(comments to: moloney@nextwork.rose-hulman.edu)

(CUPS = Consortium for Upper Level Physics Software, published by John Wiley.)

Chapters in CUPS 'Classical Mechanics Simulations'

- Motion Generator
- Anharmonic Oscillators
- Central Force Orbits
- Rotational Dynamics of Rigid Bodies
- Collisions
- Coupled Oscillations in One and Two Dimensions

Suggested Classical Mechanics Activities from the CUPS project

- Motion Generator has several numerical methods available. Carry out Exercise 2.1 (Comparison of Numerical Methods) This involves analytical solution to Motion subject to a 1D resistive force F = -c1*v It asks you to repeat runs for different numerical methods and for different dt values.,This enables you to determine the 'order of convergence' for each method

- Retrograde motion of planets has long been observed with fascination.
Under 'Systems', select Retrograde Motion.
**Run it and see how it beautifully illustrates the reason for the retrograde behavior seen from Earth**. - In Maple, make a parametric plot of the x and y components of the line joining Earth and Jupiter as they orbit the Sun. Take the period of Jupiter to be 11.9 years and its distance to be 5.2 AU (1AU = Sun-Earth distance). This should give you the same plot as seen from the 'Earth Window'.
- Carry out exercise 4.1.
This asks you to run the motion of small bodies at various points in the
Sun-Jupiter rotating frame, and observe the 'kinks' in the motion of the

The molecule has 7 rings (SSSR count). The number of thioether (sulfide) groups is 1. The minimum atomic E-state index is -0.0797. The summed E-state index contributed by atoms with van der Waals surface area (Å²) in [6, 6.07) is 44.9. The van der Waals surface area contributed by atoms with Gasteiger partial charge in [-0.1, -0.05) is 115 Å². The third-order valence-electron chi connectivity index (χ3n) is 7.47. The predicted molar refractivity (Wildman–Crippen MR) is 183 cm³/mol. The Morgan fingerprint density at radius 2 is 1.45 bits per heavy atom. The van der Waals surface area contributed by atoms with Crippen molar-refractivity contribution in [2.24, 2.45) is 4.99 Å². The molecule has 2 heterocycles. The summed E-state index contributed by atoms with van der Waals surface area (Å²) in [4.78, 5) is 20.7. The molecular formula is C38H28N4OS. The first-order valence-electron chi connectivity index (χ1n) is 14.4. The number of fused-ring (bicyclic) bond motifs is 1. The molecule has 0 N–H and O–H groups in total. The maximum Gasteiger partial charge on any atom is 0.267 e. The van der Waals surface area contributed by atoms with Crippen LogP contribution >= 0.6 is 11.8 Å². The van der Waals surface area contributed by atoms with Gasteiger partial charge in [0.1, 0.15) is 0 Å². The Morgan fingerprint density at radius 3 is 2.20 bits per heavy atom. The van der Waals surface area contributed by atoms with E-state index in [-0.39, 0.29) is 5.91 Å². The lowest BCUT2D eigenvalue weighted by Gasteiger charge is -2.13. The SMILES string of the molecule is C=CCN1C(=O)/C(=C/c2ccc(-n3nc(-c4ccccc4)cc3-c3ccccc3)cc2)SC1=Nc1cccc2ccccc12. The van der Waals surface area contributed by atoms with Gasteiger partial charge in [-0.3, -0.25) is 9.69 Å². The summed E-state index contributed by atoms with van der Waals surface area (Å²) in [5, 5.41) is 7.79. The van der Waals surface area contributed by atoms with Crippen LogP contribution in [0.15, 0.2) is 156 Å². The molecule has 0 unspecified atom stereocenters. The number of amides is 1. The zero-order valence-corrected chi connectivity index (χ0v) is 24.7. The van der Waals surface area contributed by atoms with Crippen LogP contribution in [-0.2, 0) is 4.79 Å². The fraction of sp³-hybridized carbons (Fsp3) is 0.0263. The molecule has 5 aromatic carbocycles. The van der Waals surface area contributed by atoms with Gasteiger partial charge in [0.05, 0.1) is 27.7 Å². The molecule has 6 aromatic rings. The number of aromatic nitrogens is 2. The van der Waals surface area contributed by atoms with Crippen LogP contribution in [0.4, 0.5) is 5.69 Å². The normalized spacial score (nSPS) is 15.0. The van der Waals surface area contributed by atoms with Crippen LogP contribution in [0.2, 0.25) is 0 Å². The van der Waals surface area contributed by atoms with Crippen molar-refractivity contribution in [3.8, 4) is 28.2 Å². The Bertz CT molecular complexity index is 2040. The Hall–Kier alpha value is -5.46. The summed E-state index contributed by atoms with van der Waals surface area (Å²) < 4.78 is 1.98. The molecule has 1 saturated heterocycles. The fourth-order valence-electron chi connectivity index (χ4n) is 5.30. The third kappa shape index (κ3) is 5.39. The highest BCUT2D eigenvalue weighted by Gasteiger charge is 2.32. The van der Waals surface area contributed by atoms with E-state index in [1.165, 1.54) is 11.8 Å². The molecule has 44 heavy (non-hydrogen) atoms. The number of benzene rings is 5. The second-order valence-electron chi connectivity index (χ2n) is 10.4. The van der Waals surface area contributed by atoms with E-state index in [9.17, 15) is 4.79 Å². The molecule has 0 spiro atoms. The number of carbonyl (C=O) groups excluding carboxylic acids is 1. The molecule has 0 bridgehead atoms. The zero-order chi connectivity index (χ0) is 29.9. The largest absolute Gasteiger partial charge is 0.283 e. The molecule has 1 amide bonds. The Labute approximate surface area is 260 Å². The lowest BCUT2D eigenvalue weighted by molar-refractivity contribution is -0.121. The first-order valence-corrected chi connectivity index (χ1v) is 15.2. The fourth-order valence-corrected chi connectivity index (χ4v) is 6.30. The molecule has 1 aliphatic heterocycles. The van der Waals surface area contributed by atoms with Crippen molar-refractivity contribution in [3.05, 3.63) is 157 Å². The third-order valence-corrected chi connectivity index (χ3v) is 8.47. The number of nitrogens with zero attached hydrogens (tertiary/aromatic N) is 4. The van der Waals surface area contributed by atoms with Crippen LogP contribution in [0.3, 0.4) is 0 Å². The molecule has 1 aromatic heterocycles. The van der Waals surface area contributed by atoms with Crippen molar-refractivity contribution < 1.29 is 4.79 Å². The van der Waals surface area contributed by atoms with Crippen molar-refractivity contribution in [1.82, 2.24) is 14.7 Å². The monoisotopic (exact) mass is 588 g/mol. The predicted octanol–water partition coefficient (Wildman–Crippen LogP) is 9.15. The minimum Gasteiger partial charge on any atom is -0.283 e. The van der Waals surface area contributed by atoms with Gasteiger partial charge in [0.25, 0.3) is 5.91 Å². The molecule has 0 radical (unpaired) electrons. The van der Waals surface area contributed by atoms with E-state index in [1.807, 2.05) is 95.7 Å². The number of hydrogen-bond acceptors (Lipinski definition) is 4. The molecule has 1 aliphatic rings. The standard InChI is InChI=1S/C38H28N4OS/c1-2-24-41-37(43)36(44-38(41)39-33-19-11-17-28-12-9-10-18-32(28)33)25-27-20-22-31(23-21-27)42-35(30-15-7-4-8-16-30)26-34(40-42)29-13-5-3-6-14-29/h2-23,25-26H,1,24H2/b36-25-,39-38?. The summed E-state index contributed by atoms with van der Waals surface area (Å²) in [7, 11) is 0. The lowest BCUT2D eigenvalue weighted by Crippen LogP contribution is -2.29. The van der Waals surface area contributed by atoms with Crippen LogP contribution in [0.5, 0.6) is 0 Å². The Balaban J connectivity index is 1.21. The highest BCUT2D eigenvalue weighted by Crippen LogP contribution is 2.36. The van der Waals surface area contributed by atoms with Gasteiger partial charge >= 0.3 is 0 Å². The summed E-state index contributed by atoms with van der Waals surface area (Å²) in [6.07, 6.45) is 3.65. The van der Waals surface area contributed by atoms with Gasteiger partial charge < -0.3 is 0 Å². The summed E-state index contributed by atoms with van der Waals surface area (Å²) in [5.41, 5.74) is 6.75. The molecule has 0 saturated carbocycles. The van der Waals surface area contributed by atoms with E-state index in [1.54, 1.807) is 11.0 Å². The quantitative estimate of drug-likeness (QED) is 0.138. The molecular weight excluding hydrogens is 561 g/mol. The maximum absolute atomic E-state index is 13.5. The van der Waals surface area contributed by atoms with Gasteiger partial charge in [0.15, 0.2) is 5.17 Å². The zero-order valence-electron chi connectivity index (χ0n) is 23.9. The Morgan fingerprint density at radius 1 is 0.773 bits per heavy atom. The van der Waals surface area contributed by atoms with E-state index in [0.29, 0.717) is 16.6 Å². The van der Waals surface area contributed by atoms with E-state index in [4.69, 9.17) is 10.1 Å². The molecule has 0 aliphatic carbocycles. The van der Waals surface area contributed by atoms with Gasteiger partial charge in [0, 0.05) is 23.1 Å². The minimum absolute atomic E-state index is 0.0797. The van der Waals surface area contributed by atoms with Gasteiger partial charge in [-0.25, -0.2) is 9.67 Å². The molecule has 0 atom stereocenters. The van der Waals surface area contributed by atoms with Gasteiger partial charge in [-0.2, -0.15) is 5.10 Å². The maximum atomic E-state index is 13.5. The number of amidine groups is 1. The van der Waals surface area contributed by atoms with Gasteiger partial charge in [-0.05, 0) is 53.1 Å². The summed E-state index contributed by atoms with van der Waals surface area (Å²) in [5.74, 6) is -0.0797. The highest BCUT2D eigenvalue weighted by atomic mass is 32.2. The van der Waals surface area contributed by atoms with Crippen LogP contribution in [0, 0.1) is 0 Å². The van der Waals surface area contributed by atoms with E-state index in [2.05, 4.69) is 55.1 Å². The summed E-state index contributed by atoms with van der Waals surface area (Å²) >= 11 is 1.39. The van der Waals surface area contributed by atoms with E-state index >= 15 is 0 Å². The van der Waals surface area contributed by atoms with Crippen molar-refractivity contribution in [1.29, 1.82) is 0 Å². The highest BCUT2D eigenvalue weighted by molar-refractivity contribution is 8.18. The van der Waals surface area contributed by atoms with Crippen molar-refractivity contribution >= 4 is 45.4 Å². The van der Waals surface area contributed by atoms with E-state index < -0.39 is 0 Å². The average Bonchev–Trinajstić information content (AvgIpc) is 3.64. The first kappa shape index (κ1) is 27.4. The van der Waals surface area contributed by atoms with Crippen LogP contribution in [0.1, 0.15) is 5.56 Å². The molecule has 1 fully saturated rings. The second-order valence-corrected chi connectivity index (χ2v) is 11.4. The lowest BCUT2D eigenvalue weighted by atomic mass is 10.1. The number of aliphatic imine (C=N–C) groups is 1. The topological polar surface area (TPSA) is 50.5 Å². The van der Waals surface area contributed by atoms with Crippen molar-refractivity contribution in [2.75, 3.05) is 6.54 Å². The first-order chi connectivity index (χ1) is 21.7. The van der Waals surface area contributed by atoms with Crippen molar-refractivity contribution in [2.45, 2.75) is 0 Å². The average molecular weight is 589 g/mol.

small bodies. Carry out parts b)-d) where you offer a

reason for kinks, then change parameters to see if the changes affect the kinks. - The body at 60 degrees in the Sun-Jupiter 'lagrangian' system is theoretically stable under small amplitude oscillations. Follow the suggestions in Exercise 4.3 for changing some of its initial (x,y) values; explore the range of (x,y) values for which it is stable.

Rotational Dynamics of Rigid Bodies

- Set the system to 'Spinning Top'. Check under Initial Conditions that
the initial angular momentum is 20 units.
**Run the simulation and observe the general behavior of a gyroscope - fairly smooth precession**of the rapidly spinning body under the given torque (usually due to its own weight). - Now predict what will happen when you leave the torque the same but
decrease the initial angular momentum to nearly zero. Write down your prediction.
**Now set the initial angular momentum value to 0.1 units,**and run the simulation. Record what you saw in the simulation. **Compare the behaviors with large and small angular momenta. In simple terms, why are they so different?**

- Carry out exercise 7.3. This asks you to set up the dynamical matrix for CO2, a linear molecule, with C in the middle, an O at each end, and springs of constant K between the C and each O. The masses are known, and the idea is to find the spring constant which reproduces the two frequencies of 4.010 * 10^13 Hz, and 7.051*10^13 Hz. You are warned to choose the units K with some care!
- Set up the same system in Maple. You will have 3 equations of motion
(F=ma), one for each mass (the variables might be x1, x2, and x3). With
masses and spring constants given, Maple will solve the system of 3 equations
and arrive at an analytical solution for the three modes.
**Before you carry this out, think whether we will get 3 different frequencies from the Maple simulation, whereas in Exercise 7.3 there are only two.**

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